Business Ethics in a Post-Truth Era
Finance professionals have a responsibility to fight back against “fake news.”
Digital Exclusive - 2017
“Fake news” seems to be spreading from politics to all of society. Even among users of financial data, trust that they’re receiving fair and accurate news and information has dropped.
More than half of the U.S. respondents in a 2017 AICPA poll believe fake financial news is a serious threat to the ability to make good financial decisions, while 33 percent feel the threat is “very serious,” and 63 percent overall believe the prevalence of fake news makes financial decisions more difficult.
Our own government is keenly aware of the challenges posed by fake financial news. On April 10, 2017, the SEC’s Office of Investor Education and Advocacy issued an “Investor Alert” warning how information presented on investment research websites may in fact be part of a paid stock promotion scheme. The SEC has charged dozens of parties—including public companies, firms and writers—with fraud for providing deceptive articles promoting stocks. Melissa Hodgman, associate director of the SEC’s Division of Enforcement said, “Deception takes many forms. Our markets cannot operate fairly when there are deliberate efforts to reach prospective investors with positive articles about a stock while hiding that the companies paid for those articles.”
According to the 2017 Edelman Trust Barometer (ETB), 60 percent of the respondents to Edelman’s global survey of 33,000 respondents in 28 countries believe that “someone like themselves is as credible a source of information about a company” as something provided by a company, a technical expert, or an academic.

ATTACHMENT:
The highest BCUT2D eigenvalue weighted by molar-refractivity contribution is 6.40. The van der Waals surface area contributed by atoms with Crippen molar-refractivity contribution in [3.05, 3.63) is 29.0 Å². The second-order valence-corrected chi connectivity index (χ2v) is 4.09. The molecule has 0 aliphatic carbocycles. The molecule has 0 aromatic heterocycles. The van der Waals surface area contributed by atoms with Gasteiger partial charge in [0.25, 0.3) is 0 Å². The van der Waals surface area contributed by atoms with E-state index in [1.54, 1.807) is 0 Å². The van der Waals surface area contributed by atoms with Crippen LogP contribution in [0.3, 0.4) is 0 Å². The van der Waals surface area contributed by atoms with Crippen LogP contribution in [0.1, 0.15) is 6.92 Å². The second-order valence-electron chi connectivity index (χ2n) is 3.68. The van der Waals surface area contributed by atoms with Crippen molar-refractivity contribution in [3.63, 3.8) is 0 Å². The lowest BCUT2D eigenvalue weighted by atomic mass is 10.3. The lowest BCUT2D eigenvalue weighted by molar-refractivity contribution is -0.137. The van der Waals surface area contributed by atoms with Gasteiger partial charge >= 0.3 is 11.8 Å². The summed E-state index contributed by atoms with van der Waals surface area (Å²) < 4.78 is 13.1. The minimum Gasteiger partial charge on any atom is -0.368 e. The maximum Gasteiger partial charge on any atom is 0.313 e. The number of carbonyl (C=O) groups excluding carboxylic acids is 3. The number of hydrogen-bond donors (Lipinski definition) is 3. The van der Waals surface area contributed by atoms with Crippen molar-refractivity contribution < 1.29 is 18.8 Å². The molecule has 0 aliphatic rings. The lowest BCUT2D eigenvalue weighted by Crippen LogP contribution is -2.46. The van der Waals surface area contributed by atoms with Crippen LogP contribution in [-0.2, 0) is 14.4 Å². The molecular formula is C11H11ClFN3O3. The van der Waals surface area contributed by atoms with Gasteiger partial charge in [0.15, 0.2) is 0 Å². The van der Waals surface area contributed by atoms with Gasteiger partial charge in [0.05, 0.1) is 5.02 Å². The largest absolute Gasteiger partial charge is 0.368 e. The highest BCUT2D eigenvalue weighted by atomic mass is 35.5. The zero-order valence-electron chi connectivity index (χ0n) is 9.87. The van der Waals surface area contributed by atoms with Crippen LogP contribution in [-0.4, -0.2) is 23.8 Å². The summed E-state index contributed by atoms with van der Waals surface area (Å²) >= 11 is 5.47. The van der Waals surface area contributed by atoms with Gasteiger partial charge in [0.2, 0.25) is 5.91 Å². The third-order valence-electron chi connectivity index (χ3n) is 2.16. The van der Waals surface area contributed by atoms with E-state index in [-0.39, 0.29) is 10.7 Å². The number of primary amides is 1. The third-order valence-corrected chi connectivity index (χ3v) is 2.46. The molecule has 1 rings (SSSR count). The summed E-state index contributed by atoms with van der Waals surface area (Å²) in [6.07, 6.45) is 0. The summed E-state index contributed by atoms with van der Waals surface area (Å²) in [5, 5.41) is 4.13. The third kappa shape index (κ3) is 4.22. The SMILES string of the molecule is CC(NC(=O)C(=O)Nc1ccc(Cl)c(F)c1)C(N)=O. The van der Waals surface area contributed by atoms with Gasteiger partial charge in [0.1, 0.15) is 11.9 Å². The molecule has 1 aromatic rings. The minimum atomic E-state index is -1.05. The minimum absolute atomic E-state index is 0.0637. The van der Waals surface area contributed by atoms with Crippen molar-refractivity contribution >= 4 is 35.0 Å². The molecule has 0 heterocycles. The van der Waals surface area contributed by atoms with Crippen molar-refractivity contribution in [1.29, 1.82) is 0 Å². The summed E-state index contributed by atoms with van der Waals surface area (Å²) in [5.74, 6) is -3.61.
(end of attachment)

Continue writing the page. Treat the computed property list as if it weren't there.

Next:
The ETB also highlights a worrisome trend in the decline in trust of leadership, which damages the stature of institutions. There is a huge gap between the modest trust people have in business and a “pitifully” low level of confidence in its leaders. The credibility of corporate CEOs fell globally by 25 percent in just one year. As a result, peer-to-peer hearsay is viewed as “far more credible” than information from a CEO. As a solution to the fall in trust, Kathryn Beiser, global chair of Edelman’s Corporate Practice believes, “Business is the last retaining wall for trust” and must step forward.
In today’s fast-paced environment, consumers and investors feel pressured to act decisively on short notice—75 percent of the AICPA survey respondents believe it’s important to make quick financial decisions whenever there’s breaking financial news. This makes them more susceptible to impulse purchases or sales of investments based on incomplete evaluation of supporting information.
This trend places increased responsibility on decision-support information providers, assurance suppliers, and investment advisors to be sure such information is complete and unbiased.
A robust ethical climate in every organization, strengthened by an unequivocal commitment by ownership and senior management to do the right thing, can certainly help facilitate the preparation of authoritative information of high integrity. But the “tone at the top” must permeate all levels of the organization and actually put ethical words into action. Living up to promises made and constant fair interactions with all levels goes a long way toward ensuring ethical behavior.
Both professional publishers of financial information and their assurance providers need to do their part to be sure all users of financial information, including lenders, investors, and investment advisors receive fair, honest, and objectively complete financial information. Given the challenges ahead in terms of trust, we must come together to make sure all of us are doing all we can to guarantee it in our own professional service.
Curtis C. Verschoor, CPA, CMA, a member of the Illinois CPA Society and Fox Valley Trail Chapter, is Chair-Emeritus of IMA’s (Institute of Management Accountants) Committee on Ethics. He is Emeritus Ledger & Quill Research Professor, School of Accountancy and MIS, and an honorary Senior Wicklander Research Fellow in the Institute for Business and Professional Ethics, both at DePaul University, Chicago. Trust Across America-Trust Around the World awarded him a Lifetime Achievement Award in 2016 as a top thought leader in trustworthy business.